The House has unanimously approved legislation that makes it a crime for U.S. service members to distribute intimate photos or videos of people without first getting their consent. The measure is a direct response to a nude photo sharing scandal that has rocked the Marine Corps. Lawmakers voted 418-0 to pass the bill Wednesday.
The scandal came to light after it was discovered that sexually explicit photos of female and male Marines were being shared on a secret Facebook page. Rep. Martha McSally of Arizona, the bill's sponsor, says the "Neanderthals" who posted the photos aren't emblematic of the vast majority of U.S. troops. But she says the idea that anyone in uniform thinks it's acceptable to upload and comment on nude photos is a problem that must be fixed.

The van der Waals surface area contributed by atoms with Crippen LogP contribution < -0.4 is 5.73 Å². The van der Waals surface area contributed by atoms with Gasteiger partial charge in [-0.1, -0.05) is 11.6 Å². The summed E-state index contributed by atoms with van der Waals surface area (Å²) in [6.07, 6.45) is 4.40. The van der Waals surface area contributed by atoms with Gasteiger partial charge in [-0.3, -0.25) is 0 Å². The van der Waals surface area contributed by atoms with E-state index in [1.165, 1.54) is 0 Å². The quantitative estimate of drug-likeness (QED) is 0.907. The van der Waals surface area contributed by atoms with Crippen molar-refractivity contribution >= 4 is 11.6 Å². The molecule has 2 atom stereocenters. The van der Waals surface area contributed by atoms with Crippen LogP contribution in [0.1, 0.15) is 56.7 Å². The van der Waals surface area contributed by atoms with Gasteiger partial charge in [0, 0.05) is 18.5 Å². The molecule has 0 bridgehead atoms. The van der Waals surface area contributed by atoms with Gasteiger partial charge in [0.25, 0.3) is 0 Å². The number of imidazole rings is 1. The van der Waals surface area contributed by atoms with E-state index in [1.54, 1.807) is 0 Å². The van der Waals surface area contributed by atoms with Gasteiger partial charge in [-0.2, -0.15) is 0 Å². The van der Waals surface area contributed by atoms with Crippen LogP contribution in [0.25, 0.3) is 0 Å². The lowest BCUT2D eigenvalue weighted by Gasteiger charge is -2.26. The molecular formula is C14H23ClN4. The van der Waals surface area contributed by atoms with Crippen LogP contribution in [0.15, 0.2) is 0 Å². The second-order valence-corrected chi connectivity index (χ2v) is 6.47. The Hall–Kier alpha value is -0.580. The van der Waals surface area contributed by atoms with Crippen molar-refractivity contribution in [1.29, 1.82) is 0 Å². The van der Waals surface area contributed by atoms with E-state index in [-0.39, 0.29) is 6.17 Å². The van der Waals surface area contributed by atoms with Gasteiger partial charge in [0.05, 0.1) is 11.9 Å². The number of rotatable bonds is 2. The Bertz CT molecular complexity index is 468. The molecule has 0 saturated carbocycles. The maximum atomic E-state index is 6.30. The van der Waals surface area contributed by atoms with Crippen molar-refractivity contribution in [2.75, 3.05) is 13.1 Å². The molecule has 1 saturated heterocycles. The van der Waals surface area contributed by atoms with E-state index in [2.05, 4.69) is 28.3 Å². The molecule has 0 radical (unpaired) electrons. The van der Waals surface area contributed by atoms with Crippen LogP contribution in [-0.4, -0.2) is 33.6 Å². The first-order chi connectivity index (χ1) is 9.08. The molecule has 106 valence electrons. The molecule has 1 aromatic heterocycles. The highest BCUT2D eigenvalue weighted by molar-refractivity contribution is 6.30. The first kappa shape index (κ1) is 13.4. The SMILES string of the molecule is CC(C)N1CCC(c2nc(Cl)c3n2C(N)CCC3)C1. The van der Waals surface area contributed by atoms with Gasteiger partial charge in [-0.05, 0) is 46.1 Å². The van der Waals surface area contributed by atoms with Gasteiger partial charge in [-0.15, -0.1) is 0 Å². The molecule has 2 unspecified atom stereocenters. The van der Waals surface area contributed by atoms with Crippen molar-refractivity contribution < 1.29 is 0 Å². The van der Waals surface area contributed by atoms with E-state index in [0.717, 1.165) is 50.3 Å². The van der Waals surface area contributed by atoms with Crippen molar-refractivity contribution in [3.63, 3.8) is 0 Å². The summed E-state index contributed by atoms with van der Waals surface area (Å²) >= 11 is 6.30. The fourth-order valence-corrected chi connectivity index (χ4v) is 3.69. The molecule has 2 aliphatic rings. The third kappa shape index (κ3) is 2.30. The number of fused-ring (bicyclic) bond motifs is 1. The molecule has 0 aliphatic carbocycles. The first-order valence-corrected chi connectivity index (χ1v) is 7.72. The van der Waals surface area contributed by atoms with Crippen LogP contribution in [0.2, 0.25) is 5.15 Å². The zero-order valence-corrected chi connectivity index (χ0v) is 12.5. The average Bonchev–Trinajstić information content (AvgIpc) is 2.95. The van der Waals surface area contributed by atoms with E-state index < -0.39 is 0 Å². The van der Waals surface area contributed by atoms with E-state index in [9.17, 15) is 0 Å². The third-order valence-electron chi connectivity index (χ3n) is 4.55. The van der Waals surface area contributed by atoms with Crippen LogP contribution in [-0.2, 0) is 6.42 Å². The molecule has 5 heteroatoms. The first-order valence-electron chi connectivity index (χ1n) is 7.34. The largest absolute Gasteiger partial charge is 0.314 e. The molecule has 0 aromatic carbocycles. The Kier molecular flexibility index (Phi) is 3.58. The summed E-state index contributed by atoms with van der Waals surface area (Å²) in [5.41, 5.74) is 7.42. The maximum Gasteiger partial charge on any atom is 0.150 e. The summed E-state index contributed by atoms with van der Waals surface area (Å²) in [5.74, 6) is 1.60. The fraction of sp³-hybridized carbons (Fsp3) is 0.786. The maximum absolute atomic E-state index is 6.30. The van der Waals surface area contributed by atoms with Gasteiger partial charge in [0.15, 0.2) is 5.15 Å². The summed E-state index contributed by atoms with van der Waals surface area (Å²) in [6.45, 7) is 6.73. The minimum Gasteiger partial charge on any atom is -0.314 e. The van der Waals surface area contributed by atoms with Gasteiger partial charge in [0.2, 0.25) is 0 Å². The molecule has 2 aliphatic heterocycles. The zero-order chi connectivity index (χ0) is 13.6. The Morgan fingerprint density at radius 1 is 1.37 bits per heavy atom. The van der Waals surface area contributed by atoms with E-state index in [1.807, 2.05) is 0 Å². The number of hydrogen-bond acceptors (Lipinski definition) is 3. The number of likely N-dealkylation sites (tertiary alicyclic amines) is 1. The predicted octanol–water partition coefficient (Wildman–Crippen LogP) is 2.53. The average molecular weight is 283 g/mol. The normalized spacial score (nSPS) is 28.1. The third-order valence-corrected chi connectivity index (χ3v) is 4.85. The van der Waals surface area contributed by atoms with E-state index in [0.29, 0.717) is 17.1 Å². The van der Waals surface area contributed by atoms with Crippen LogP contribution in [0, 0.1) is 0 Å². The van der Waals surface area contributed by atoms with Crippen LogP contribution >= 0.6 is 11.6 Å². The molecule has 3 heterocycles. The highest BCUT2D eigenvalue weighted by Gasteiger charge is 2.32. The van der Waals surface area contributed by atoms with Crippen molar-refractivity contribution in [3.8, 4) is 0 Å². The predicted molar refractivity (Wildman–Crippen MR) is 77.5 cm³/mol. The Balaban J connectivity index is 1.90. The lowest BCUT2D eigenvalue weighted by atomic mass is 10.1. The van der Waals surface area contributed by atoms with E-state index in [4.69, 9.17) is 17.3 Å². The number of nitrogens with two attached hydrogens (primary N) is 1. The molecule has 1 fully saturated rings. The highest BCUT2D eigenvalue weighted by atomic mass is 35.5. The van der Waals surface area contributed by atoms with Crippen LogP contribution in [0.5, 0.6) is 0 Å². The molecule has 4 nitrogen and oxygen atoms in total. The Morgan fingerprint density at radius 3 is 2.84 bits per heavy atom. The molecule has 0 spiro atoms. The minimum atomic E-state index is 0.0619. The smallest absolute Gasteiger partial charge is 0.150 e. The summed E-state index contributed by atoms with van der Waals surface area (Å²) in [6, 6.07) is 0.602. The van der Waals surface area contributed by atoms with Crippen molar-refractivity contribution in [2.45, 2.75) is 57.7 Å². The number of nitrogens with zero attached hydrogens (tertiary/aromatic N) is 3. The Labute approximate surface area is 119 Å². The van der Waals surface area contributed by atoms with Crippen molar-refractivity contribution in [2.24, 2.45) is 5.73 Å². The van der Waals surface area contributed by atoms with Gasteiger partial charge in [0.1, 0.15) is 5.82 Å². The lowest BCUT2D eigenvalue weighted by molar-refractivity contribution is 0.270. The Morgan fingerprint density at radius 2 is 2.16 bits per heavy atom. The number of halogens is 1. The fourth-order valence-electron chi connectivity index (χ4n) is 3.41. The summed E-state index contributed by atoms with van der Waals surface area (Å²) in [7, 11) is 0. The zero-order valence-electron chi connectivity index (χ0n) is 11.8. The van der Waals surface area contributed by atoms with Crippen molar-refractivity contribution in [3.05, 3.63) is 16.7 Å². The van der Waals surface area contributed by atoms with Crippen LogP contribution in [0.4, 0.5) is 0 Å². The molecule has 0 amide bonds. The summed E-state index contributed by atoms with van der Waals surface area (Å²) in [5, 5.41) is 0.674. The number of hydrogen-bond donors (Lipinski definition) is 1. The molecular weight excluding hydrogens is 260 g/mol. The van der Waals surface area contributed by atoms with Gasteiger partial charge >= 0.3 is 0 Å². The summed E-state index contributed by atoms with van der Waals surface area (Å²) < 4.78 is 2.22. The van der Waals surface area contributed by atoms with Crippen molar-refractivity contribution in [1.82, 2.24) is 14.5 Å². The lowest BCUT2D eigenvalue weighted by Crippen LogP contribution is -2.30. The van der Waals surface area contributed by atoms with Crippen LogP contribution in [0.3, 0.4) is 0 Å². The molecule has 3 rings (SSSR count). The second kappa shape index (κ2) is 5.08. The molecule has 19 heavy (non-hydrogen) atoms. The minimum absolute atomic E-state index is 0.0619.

"Our service members should not have to watch their backs among the individuals who are supposed to be their teammates," McSally said in a statement Wednesday after the bill passed the House.
"The military needs to clean this up," she added, praising the House for swift action. It makes it a crime for service members to "knowingly and wrongfully" distribute or broadcast "an intimate visual image" of a person who is identifiable either by the image or comments about the image and "does not explicitly consent" for that image to be shared.
With inputs from AP
Published Date: May 26, 2017 12:55 pm | Updated Date: May 26, 2017 12:55 pm